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Data from: Effects of water level and grassland management on alpha and beta diversity of wet grassland birds in restored wetlands

Cite this dataset

Berg, Åke; Żmihorski, Michał; Pärt, Tomas; Gustafson, Tomas (2016). Data from: Effects of water level and grassland management on alpha and beta diversity of wet grassland birds in restored wetlands [Dataset]. Dryad.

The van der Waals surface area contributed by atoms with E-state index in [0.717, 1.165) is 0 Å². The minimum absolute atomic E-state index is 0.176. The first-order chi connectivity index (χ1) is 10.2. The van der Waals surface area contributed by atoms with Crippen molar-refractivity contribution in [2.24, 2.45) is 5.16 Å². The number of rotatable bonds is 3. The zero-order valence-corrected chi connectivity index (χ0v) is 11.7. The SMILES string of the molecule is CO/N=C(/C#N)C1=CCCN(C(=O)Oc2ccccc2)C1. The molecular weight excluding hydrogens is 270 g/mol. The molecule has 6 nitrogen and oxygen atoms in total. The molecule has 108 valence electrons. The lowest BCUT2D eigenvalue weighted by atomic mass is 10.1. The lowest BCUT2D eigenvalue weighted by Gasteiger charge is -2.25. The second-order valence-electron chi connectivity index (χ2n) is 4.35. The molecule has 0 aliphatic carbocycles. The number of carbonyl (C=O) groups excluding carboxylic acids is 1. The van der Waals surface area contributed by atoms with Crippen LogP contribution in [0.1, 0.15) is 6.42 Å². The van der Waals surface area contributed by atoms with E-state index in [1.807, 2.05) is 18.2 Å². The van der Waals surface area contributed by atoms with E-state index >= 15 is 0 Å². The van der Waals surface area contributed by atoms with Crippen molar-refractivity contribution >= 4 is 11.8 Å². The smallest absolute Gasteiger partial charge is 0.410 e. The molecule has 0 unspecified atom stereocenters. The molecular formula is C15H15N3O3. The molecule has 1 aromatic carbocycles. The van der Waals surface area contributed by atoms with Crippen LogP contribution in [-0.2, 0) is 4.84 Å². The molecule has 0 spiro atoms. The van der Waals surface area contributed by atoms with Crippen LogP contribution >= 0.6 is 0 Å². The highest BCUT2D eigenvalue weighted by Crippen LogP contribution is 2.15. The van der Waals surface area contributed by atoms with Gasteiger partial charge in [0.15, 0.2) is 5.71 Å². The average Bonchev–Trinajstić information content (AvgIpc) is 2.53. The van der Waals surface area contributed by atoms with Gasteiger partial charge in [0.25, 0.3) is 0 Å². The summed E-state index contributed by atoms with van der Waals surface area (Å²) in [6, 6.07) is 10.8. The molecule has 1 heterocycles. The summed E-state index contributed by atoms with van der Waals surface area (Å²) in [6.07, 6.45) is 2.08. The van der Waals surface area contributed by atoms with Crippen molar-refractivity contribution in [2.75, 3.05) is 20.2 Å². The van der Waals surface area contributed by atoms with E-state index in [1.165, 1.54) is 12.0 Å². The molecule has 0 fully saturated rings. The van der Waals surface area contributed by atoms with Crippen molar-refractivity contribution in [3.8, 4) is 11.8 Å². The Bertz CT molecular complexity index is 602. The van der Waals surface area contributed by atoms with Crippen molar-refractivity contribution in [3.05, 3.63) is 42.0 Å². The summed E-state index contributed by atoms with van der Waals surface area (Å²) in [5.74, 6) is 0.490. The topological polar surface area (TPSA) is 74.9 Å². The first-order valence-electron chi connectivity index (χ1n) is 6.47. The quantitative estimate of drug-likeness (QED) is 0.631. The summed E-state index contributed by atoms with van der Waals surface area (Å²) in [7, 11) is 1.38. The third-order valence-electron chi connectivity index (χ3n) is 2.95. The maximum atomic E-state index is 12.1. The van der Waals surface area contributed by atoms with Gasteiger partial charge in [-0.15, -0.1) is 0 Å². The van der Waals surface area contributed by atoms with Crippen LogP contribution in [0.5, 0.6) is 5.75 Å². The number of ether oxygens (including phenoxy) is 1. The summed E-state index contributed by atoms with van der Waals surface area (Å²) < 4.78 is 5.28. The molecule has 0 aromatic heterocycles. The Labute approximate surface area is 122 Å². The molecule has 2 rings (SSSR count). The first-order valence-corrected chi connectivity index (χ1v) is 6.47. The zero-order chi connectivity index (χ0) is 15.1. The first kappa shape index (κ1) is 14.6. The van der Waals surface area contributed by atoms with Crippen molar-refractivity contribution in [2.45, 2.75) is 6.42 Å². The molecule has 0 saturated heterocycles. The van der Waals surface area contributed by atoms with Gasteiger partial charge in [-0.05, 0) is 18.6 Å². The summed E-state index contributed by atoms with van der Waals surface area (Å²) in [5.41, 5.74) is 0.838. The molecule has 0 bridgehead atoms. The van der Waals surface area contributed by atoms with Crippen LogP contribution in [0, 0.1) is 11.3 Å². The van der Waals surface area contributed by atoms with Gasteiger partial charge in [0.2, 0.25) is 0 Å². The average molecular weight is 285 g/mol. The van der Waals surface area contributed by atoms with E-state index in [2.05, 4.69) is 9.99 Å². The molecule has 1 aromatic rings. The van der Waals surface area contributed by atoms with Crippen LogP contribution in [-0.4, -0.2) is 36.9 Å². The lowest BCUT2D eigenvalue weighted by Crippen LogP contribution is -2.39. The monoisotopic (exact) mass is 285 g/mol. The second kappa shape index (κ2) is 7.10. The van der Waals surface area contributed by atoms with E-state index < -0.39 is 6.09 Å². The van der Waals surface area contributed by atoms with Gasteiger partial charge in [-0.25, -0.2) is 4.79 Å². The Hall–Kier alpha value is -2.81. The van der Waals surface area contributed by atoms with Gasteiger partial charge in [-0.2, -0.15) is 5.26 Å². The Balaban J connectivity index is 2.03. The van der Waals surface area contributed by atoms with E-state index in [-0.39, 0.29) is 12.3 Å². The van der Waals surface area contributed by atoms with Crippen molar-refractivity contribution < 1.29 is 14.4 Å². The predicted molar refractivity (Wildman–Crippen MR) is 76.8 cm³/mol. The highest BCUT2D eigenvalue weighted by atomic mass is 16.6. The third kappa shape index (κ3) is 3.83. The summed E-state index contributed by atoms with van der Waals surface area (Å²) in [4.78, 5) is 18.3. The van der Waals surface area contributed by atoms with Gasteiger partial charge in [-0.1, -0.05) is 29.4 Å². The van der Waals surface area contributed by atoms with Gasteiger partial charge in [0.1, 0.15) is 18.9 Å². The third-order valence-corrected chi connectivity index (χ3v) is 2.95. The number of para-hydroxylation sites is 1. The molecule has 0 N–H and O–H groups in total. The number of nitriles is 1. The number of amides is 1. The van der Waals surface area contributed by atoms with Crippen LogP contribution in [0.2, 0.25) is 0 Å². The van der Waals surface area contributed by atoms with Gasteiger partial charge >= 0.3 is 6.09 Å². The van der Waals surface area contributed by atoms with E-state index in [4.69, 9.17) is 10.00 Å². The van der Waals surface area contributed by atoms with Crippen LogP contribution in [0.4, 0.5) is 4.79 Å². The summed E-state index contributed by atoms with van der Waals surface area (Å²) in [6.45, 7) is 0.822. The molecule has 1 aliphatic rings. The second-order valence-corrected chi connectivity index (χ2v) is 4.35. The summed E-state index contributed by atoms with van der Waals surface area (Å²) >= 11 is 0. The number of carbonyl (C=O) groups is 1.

Nearly 60% of European wetlands have been lost to drainage or to the cessation of grassland management. Large amounts of resources are put into wetland restoration with the aim to recover biodiversity. However, few studies have simultaneously evaluated effects of management, wetness and flooding dynamics on biodiversity of restored wetlands such as seasonally flooded wet grasslands. We inventoried bird communities over 4 years at 137 sites (each 3·1 ha) within five restored wet grassland areas in Sweden to investigate whether species richness and occurrence of 12 common wet grassland species were related to (i) local conditions such as management (grazing, mowing and unmanaged areas), basic wetness and spring flooding dynamics. Further, we investigated whether (ii) the composition of the adjacent landscape (20 ha) related to local bird diversity and (iii) species turnover (i.e. beta diversity) differed between sites characterized by their basic wetness, degree of flooding and predominant management regime. Local species richness was positively linked to degree of flooding and basic wetness of grasslands but not to type of grassland management. Species richness tended also to be negatively linked to proportion of forest at the landscape scale. Although variable, the same results were also true concerning the probability of the occurrence of a single species at the local scale. Species turnover between sites, and thus total species richness, was distinctly higher in (i) grazed as compared to mowed grasslands except in dry non-flooded grasslands and (ii) flooded as compared to non-flooded sites. Similar patterns held for the subset of 12 red-listed species. We suggest that the high beta diversity in grazed and flooded grasslands is driven by the heterogeneous vegetation structure, resulting in good conditions for foraging and nesting for several wet grassland bird species. Synthesis and applications. The selection of wetlands for conserving wet grassland birds should prioritize temporary flooded grasslands of moderate wetness, preferably far from forest edges. Restoration and management of wet grasslands should include water level management, removal of shrubs and trees, and low-intensity grazing, whereas mowing could be used in non-flooded grasslands of low basic wetness.

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